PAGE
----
“The industry needs proper validation for AI tools to work accurately outside of the data on which they are trained,” Saylan says. “In some cases over the past 12 months we have seen inaccuracies after it was released to a larger population beyond the data set that the AI was initially trained on.”
Advisory.com reported on July 24, 2023, “Adam Rodman, co-director of the iMED Initiative at Beth Israel Deaconess Medical Center, said because GPT-4 was trained off human communication, it “shows the same — or maybe even more exaggerated — racial and sex biases as humans.”
“Despite years of training these things to be less terrible, they still reflect many of these more subtle biases,” he added. “It still reflects the biases of its training data, which is concerning given what people are using GPT for right now.”
Emily points to Pear Therapeutics as an example of a company with promising AI applications, but one whose regulatory strategy outpaced its reimbursement strategy contributing to serious financial difficulty. This is equal parts a lesson in technology and process from which many Medtech innovators can learn.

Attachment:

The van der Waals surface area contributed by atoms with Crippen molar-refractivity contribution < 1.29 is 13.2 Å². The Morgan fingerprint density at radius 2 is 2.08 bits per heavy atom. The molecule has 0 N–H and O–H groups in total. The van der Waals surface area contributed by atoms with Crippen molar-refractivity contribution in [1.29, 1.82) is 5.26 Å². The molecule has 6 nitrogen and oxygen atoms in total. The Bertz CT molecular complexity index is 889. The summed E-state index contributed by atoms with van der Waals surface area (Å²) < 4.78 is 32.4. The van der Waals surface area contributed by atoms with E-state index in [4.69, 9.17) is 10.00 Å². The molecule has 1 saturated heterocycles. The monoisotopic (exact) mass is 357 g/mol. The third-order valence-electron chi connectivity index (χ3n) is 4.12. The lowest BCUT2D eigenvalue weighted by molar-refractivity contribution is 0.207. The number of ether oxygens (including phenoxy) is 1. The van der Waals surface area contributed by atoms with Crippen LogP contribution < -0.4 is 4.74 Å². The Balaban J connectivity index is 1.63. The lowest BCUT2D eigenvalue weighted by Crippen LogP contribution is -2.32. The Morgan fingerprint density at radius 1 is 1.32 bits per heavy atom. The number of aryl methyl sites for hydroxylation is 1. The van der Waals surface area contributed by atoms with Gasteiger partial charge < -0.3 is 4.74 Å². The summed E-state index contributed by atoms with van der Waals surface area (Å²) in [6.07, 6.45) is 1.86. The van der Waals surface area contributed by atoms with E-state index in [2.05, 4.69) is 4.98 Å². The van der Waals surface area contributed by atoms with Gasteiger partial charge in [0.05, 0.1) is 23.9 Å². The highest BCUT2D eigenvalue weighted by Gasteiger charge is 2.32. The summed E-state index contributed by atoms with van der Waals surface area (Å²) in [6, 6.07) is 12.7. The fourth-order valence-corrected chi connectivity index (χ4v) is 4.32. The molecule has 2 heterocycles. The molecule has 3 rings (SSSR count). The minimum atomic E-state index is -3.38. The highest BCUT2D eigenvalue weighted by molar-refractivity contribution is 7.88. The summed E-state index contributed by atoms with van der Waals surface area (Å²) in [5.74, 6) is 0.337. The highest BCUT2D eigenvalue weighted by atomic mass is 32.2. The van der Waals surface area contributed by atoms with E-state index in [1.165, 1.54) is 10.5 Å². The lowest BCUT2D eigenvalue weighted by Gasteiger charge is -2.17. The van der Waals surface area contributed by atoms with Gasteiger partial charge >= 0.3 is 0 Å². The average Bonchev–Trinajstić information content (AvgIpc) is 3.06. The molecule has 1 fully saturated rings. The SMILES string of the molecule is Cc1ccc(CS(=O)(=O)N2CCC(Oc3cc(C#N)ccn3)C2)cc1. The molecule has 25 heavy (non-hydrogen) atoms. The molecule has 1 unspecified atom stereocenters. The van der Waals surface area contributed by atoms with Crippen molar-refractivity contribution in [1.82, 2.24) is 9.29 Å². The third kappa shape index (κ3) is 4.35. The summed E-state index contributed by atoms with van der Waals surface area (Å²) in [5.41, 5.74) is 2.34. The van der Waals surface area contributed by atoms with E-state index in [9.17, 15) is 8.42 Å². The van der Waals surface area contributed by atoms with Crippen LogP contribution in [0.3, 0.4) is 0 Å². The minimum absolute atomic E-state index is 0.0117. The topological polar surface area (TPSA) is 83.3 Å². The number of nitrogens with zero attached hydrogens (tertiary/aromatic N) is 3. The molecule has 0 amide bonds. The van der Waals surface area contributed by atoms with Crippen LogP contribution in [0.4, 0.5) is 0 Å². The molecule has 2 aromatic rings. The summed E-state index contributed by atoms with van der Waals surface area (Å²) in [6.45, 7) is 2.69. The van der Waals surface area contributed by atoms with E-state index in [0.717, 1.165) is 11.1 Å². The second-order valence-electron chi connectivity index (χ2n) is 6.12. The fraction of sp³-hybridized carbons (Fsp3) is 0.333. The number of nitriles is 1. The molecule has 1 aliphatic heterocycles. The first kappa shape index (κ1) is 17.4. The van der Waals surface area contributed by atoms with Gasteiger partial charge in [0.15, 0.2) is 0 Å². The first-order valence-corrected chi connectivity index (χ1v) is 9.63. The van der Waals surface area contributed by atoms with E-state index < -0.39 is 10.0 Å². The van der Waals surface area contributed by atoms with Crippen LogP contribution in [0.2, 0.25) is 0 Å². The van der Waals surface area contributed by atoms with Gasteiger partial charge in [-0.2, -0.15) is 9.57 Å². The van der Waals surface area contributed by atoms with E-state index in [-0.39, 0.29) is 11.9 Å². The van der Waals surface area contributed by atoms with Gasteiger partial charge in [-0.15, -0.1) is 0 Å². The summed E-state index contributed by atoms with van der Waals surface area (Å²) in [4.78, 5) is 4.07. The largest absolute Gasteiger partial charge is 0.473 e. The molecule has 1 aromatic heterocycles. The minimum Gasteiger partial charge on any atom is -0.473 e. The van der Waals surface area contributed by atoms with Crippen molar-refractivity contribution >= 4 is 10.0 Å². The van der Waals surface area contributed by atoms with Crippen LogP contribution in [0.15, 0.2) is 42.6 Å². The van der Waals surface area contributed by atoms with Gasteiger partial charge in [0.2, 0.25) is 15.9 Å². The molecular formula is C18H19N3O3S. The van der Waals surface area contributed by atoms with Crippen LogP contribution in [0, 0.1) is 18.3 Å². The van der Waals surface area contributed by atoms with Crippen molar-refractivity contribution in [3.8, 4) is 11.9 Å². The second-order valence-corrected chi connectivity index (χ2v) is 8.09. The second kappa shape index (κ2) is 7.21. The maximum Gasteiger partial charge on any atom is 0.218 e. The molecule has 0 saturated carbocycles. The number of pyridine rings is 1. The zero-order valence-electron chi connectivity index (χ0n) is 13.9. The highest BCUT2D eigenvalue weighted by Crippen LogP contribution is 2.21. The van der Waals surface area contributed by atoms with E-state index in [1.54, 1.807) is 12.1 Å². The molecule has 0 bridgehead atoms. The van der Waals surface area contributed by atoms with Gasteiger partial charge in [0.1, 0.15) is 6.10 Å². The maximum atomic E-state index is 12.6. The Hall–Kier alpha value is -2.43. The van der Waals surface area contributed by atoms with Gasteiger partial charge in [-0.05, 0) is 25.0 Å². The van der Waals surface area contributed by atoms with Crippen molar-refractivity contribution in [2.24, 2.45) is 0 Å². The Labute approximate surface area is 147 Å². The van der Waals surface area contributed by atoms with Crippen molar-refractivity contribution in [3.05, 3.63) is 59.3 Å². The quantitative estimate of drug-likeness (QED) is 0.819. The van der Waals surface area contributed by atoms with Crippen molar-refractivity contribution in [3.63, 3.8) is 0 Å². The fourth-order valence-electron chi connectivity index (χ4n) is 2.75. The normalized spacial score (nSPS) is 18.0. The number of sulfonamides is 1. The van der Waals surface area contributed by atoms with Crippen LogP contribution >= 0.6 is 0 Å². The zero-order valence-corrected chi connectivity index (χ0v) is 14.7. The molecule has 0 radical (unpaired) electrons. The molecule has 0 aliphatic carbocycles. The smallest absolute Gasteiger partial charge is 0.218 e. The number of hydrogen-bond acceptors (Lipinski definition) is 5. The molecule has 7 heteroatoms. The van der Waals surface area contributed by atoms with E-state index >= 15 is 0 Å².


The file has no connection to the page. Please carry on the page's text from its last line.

“Despite the rise and fall of Pear Therapeutics, there is still high potential for AI to improve access and outcomes at a large population level for mental health including reimbursement,” she says.
While guidance documents exist – including ones released as recently as April 2023 – the speed at which the technologies and those seeking to leverage it in medtech is challenging for regulators, innovators and those who support innovators like GCMI to keep up with appropriate controls.
“It seems like everyone wants to jump right to full blown AI activation on apps with detection capabilities that provide guidance to the user, frequently a surgeon,” Saylan says. “It is possible, but it is also an extremely expensive, time consuming challenge to take on that functionality all at once.